Prop 47 Inmate Releases Already Underway

Hundreds of inmates have been released from county jails across the state, as officials rush to comply with Proposition 47, also known as the Safe Neighborhoods and Schools Act.

Proposition 47, which passed with more than 58 percent of the vote on Tuesday, reduces many non-violent crimes to misdemeanors. These include drug possession for personal use, check and credit forgeries, shoplifting and other thefts involving less than $950.

Because Proposition 47 is retroactive, it is expected to impact thousands of offenders who are currently incarcerated. The counties of Sacramento, Contra Costa, and Humboldt are among those who released inmates last week, while more than 4,000 prisoners could soon be discharged from state prison.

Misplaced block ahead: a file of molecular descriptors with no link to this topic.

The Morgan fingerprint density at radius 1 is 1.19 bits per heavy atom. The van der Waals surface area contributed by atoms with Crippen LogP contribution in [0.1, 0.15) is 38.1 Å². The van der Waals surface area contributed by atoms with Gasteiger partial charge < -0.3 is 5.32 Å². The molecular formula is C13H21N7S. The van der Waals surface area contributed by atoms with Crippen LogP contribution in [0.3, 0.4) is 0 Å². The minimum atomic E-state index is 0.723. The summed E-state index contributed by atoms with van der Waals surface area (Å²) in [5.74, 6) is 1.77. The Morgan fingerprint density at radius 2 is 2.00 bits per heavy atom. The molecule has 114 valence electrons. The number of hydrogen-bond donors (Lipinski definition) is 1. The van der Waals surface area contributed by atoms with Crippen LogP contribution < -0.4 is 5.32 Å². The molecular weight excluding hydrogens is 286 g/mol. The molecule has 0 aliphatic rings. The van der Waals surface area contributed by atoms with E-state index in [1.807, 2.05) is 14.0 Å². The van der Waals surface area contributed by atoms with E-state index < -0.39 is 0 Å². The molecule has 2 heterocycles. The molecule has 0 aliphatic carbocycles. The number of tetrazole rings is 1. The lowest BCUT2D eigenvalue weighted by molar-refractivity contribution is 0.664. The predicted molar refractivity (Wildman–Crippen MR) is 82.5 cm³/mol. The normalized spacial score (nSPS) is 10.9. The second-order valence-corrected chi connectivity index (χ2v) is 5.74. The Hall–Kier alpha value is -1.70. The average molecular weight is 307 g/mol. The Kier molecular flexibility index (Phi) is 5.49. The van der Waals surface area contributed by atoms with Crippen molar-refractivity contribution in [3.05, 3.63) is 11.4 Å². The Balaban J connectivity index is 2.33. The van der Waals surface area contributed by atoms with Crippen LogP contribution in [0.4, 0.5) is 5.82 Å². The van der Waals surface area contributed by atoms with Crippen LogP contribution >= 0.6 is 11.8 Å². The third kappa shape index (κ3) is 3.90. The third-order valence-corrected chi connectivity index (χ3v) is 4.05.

"It's a move in the right direction in terms of getting smarter in how we address low-level offenses that are driven many times by drug addiction and mental health issues," said Contra Costa Public Defender Robin Lipetzky.

Critics of the new law, however, say it will have a harmful impact on public safety, while doing little to help addicts and mental health sufferers get the help they need.

"I do think you'll see an increase in property crime," said San Diego County Chief Deputy District Attorney Dave Greenberg. Furthermore, with little incentive to seek treatment to avoid jail time, drug addicts will be less apt to attend rehabilitation programs, he added.

Like the state’s 2011 prison realignment law, Proposition 47 is largely intended to reduce jail overcrowding. A fiscal impact statement from the Legislative Analyst’s Office concluded that net savings from the new rules could amount to hundreds of millions of dollars annually.

Read more about the impacts of Proposition 47 here.



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